businessman-rolling-suitcase-through-airportThe days of the sample-toting traveling salesman might be long gone, but plenty of people still travel for work. Whether visiting another branch, attending a conference, presenting a sales pitch to a potential client, or simply performing your job as a truck driver or flight attendant, if you are injured outside of the actual office (or truck or airplane), filing a workers’ comp claim could be complicated.

While Ohio workers’ comp covers injuries sustained during the “course and scope of employment,” there is often disagreement about when you are on the clock and when you are not. Being on a business trip muddies the water even further.

Business Travel Is Not the Same as “Coming and Going” to Work

Ohio is clear about one thing—workers are not covered by their employer’s workers’ comp policy while they are coming to work or going home. Known as the “coming and going rule,” this says that you are not covered if you get into a car accident on your way to work, fall in Wendy's at lunchtime, or get attacked on your way to the bus stop after work. This rule primarily applies to “fixed-situs” workers with a single work location, such as an office or restaurant, but it is often also applied to people who work at a different site every day, such as a home health care aide or housekeeper.

When Injuries on Business Trips Should Be Covered

Anyone who has been on a business trip knows that it is rarely all business. You might take advantage of your situation by playing a little more than you work—and that’s between you and your employer. Your employer might overlook a few bar tabs on the company credit card, but if you are in an accident and suffer a serious injury, what you were doing at the time of the accident will not be overlooked.

If you were injured while at a restaurant, during a voluntary, after-hours social event, or in an accident when you were intoxicated, it’s very unlikely that you will qualify for workers’ comp. However, if any of the following were true at the time of your accident, you might have a valid claim:

  • You were in a rental car booked and paid for by your employer on the way to a job site or the airport.
  • You were entertaining clients or customers on the company credit card at the time of the accident.
  • You were having a business lunch with coworkers paid for with your per diem allowance.
  • You were in a hotel or conference center between meetings or presentations.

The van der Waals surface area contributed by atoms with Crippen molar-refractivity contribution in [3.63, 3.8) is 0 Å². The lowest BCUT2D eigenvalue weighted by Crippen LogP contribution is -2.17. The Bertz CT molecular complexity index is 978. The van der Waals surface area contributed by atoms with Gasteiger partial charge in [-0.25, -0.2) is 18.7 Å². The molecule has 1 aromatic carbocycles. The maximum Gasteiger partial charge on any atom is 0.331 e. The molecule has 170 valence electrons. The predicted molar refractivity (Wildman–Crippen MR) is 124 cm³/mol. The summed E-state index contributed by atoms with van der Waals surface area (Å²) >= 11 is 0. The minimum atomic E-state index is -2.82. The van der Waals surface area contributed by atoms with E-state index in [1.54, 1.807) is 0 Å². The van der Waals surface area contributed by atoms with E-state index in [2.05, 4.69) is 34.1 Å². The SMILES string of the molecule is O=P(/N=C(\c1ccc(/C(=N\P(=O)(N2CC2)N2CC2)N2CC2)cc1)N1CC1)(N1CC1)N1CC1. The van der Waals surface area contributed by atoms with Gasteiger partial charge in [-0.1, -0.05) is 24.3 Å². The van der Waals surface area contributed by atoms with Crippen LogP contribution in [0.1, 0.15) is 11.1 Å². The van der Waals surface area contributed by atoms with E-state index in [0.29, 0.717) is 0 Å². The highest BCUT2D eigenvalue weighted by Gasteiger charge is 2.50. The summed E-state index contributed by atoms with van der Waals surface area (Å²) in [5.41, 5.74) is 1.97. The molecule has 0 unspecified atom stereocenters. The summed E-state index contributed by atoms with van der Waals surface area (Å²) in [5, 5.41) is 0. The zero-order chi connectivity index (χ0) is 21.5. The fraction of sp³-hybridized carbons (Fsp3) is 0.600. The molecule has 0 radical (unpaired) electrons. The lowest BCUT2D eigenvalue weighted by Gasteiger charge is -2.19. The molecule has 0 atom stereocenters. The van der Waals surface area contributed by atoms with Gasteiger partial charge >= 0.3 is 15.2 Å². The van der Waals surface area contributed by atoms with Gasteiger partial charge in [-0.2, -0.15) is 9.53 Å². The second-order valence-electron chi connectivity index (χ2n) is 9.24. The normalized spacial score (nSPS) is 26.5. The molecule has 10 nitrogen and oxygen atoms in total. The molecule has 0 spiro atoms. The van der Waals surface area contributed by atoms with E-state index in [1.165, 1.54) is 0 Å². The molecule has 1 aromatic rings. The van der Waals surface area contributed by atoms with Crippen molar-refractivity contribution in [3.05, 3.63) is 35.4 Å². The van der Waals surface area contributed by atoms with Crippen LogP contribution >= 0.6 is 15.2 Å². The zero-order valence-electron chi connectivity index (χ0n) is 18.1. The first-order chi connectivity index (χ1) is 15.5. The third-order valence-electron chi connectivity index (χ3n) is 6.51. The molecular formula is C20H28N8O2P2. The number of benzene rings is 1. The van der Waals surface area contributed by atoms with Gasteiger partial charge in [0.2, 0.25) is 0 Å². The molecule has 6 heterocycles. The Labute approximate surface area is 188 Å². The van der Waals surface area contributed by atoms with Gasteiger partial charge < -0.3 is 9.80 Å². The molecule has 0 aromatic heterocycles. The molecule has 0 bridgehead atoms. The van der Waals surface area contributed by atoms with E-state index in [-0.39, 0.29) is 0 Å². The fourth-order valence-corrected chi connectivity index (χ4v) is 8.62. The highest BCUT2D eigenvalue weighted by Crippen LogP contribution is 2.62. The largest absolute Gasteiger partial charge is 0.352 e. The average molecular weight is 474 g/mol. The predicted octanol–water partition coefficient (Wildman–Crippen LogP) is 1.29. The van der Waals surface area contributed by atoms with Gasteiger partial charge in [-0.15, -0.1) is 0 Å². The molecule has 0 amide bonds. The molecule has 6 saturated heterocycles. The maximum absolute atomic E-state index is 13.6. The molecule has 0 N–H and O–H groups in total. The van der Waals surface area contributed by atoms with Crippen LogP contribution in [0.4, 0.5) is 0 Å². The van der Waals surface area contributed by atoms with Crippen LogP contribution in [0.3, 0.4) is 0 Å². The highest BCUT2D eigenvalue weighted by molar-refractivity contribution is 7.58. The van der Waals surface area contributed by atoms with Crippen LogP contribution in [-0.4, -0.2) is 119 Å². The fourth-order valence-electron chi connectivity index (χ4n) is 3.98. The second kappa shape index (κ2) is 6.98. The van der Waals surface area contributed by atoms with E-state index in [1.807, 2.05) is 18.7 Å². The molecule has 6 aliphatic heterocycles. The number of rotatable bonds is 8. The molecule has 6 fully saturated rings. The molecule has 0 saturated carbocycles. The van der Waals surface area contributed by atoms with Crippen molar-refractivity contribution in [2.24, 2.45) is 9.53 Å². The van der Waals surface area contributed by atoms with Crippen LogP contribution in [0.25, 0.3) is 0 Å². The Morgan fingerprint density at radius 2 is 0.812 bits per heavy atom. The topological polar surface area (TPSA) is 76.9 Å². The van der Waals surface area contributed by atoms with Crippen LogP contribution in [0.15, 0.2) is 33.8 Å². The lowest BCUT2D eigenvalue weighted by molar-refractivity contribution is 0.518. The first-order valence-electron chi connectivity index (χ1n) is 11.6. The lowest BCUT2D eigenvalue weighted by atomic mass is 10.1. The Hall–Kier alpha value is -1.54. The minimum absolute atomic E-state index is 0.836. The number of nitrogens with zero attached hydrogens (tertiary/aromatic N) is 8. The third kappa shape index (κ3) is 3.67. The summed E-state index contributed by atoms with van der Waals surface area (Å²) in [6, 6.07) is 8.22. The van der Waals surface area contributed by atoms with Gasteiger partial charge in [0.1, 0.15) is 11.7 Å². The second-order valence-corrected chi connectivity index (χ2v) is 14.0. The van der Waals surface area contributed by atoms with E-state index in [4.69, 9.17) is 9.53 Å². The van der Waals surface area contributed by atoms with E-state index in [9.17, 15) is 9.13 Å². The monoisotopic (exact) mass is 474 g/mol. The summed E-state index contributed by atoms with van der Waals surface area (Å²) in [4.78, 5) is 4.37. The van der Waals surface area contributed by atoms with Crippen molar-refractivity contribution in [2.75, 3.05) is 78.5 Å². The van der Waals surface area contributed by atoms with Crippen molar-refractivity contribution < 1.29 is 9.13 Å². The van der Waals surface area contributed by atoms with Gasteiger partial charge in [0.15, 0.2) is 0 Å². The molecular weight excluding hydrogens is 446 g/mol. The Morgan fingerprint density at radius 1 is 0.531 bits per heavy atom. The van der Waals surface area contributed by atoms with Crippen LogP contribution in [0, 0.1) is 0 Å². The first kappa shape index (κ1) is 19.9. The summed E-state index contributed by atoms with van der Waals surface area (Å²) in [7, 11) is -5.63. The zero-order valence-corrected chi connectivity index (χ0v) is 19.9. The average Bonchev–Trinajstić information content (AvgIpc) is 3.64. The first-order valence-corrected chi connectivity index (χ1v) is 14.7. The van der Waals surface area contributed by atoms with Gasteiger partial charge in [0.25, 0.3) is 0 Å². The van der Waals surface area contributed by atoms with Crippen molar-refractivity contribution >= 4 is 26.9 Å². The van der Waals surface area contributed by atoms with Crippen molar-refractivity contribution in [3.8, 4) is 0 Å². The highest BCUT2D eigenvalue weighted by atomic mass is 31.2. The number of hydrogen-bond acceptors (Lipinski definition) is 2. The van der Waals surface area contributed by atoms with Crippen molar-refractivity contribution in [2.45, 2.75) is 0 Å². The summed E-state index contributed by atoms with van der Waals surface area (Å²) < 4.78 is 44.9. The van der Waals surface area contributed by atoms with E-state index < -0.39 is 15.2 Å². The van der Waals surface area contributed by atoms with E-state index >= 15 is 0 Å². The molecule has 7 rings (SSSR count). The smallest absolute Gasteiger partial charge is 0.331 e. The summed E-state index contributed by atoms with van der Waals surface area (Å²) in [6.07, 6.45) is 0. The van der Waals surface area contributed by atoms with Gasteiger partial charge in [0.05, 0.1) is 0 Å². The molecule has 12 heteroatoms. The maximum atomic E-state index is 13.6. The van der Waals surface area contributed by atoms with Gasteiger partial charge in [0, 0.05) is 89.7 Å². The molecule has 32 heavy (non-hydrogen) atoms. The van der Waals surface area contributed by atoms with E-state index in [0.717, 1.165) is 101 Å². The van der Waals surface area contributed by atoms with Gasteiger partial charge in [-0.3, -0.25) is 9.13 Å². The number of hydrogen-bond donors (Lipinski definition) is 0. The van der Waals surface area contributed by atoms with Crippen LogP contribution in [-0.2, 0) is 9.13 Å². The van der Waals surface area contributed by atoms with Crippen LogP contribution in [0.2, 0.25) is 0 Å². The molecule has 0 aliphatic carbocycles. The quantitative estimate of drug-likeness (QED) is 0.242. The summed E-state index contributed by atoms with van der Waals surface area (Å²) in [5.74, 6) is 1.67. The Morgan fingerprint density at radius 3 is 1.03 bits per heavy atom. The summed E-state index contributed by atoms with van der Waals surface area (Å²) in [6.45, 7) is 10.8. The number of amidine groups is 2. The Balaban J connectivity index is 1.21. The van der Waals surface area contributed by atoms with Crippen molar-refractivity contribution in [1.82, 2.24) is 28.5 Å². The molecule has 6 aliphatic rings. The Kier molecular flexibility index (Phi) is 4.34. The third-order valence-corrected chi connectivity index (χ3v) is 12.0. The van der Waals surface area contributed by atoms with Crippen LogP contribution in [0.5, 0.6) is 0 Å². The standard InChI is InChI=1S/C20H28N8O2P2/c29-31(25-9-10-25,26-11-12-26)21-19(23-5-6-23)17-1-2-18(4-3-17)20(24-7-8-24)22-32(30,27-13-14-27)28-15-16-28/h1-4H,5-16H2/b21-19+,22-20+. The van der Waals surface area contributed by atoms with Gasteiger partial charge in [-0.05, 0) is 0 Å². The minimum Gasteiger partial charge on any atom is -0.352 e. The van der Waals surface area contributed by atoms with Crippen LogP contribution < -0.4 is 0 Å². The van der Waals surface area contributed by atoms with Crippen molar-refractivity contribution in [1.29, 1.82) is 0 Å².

Other situations might qualify for coverage, but you are likely to have a battle with your employer or MCO. Your best bet is to contact a workers’ comp attorney to evaluate your circumstances.

What If Travel Is One of Your Job Duties?

Unlike a fixed-situs employee who is on a business trip, a traveling employee is someone for whom travel is their job—airline crew members and truck drivers, for example. These employees are covered by workers’ comp for the entire time they are pursuing the employer’s business. Unless they are on a purely personal errand, injuries they sustain in a car accident, slip and fall, assault, or other incident should be covered by workers’ comp. (Note: Over-the-road truckers are special cases. Depending on the circumstances of their overnights, they may or may not be covered, but I guarantee the claim will be contested by the employer.)

We recently had a case that was the perfect example of this. As a flight attendant for an Ohio-based regional airline, our client was definitely a traveling employee. After suffering a head injury in a hotel room fall while she was on a layover, she filed a workers’ comp claim. Her employer denied the claim, saying she was on a rest period. We showed, however, that according to the terms of her employment, she was on the clock—even during the night—and her claim was allowed.

What to Do If You Are Injured While Traveling for Work

If you find yourself in another state or off-site location when you suffer an injury, you should not be worried about any of this. Your only concern should be seeking nearby medical care. If you are able, note what happened, keep all medical records, and inform your employer of the accident as soon as possible. If your employer or MCO gives you any trouble once you return to Ohio, call Monast Law Office.




James Monast
Connect with me
Board-Certified Workers’ Compensation Attorney in Columbus, Ohio